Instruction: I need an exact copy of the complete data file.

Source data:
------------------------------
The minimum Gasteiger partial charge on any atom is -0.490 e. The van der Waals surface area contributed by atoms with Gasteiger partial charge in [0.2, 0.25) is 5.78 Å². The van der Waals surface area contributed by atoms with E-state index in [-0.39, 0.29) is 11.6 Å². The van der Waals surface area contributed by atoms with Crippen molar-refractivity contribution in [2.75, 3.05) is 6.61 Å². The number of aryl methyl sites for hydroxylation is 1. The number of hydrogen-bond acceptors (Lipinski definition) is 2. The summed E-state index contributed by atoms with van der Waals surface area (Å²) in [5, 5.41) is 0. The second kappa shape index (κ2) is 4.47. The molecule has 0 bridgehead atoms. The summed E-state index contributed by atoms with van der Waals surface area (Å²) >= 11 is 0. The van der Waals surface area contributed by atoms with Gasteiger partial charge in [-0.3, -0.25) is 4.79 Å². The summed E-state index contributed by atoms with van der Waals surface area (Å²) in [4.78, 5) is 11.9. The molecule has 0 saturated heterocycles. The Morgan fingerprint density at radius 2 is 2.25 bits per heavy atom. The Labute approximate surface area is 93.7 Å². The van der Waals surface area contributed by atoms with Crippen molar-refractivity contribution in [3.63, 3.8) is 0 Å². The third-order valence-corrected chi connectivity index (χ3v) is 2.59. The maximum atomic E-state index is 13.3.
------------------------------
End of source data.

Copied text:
The minimum Gasteiger partial charge on any atom is -0.490 e. The van der Waals surface area contributed by atoms with Gasteiger partial charge in [0.2, 0.25) is 5.78 Å². The van der Waals surface area contributed by atoms with E-state index in [-0.39, 0.29) is 11.6 Å². The van der Waals surface area contributed by atoms with Crippen molar-refractivity contribution in [2.75, 3.05) is 6.61 Å². The number of aryl methyl sites for hydroxylation is 1. The number of hydrogen-bond acceptors (Lipinski definition) is 2. The summed E-state index contributed by atoms with van der Waals surface area (Å²) in [5, 5.41) is 0. The second kappa shape index (κ2) is 4.47. The molecule has 0 bridgehead atoms. The summed E-state index contributed by atoms with van der Waals surface area (Å²) >= 11 is 0. The van der Waals surface area contributed by atoms with Gasteiger partial charge in [-0.3, -0.25) is 4.79 Å². The summed E-state index contributed by atoms with van der Waals surface area (Å²) in [4.78, 5) is 11.9. The molecule has 0 saturated heterocycles. The Morgan fingerprint density at radius 2 is 2.25 bits per heavy atom. The Labute approximate surface area is 93.7 Å². The van der Waals surface area contributed by atoms with Crippen molar-refractivity contribution in [3.63, 3.8) is 0 Å². The third-order valence-corrected chi connectivity index (χ3v) is 2.59. The maximum atomic E-state index is 13.3.